Dylan and the Village on Film
The Village in the 1960s was a hotbed of creativity. In one of the most defining moments of that decade, in December 1960, a twenty-year-old Bob Dylan moved here to play the clubs and become a recording artist. Photographer Fred W. McDarrah was the photographer behind the Village Voice at the time. McDarrah had a fifty-year association with the paper that chronicled the post-War counterculture and captured images of all of the artists, writers, politicians, social movements, and musicians of the day. The Estate of Fred W. McDarrah has graciously allowed GVSHP to offer prints of several images of Dylan and other iconic sites and figures of the era for sale to support our work. You can see several of the images below, and click here to see all the images from Bob Dylan’s Village. Click here to see the newly added images of the Beatles, Jimi Hendrix, Andy Warhol, David Bowie, Yoko Ono, John Lennon, Roberta Flack, Mick Jagger, Janis Joplin, Charles Mingus, the Doors, and the Rolling Stones, prints of which are also available for sale in support of GVSHP’s work.
The below image of Dylan, Joan Baez, and Paul Stookey (from Peter, Paul, and Mary) playing together at the Lincoln Memorial was taken on the day of The March On Washington, August 28, 1963, when Martin Luther King Jr. delivered his memorable “I Have a Dream” speech. Purchase a print of this iconic image here.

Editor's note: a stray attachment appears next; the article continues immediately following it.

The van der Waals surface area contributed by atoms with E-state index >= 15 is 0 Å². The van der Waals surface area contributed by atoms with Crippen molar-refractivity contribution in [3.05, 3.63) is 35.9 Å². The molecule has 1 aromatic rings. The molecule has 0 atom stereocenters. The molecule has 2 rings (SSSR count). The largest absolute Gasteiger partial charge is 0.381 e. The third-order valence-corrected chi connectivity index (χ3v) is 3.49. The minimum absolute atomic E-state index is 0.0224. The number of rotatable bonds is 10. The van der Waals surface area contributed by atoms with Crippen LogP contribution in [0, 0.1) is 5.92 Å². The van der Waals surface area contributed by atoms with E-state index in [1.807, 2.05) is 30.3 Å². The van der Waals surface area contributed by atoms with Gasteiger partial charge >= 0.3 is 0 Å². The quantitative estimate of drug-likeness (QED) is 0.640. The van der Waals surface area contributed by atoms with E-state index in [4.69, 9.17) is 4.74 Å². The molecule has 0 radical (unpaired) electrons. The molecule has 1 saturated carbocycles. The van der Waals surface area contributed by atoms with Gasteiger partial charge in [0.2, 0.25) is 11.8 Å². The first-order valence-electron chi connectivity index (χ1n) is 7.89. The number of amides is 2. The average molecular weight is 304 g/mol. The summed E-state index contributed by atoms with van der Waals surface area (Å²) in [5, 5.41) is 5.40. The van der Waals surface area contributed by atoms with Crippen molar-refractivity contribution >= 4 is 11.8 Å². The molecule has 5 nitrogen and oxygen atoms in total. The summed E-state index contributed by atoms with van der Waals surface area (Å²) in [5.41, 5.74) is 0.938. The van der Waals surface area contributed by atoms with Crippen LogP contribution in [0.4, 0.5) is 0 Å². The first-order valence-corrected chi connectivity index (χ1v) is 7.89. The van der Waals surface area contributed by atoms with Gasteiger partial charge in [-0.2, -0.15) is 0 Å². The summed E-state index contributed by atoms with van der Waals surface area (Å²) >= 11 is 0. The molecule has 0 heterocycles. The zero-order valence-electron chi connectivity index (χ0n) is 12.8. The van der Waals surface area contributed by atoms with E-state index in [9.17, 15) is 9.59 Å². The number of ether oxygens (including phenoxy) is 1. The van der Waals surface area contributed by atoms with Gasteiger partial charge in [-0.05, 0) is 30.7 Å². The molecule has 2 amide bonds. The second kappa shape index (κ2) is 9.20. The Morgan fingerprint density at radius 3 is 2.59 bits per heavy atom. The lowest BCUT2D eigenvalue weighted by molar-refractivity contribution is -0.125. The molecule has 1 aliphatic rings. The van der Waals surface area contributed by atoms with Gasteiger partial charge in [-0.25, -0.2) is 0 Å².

There is perhaps no more recognizable image of Bob Dylan than this famous “salute” pose taken by McDarrah in Sheridan Square on a cold January in 1965. The image was taken the week Dylan recorded “Bringing It All Back Home,” and has been used by everyone from Martin Scorsese, who put it on “The Bob Dylan Scrapbook 1956-1966” (the companion DVD to No Direction Home, his “American Masters” Dylan tribute), to Dylan himself, who used it on the cover of 2014’s Complete Album Collection Vol. One. Cementing the epochal nature of the photo, it was placed on the cover of the very last print issue of the Village Voice, allowing Dylan to symbolically signal the end of that era.
The following image of Dylan was taken on a bench in Sheridan Square on January 22, 1965.
The following image of Dylan was taken on a bulldozer in Sheridan Square on the same day, January 22, 1965.
This image shows Dylan performing at Cafe Wha? on MacDougal Street, February 6, 1961 with Karen Dalton and Fred Neil. Click here to purchase a print.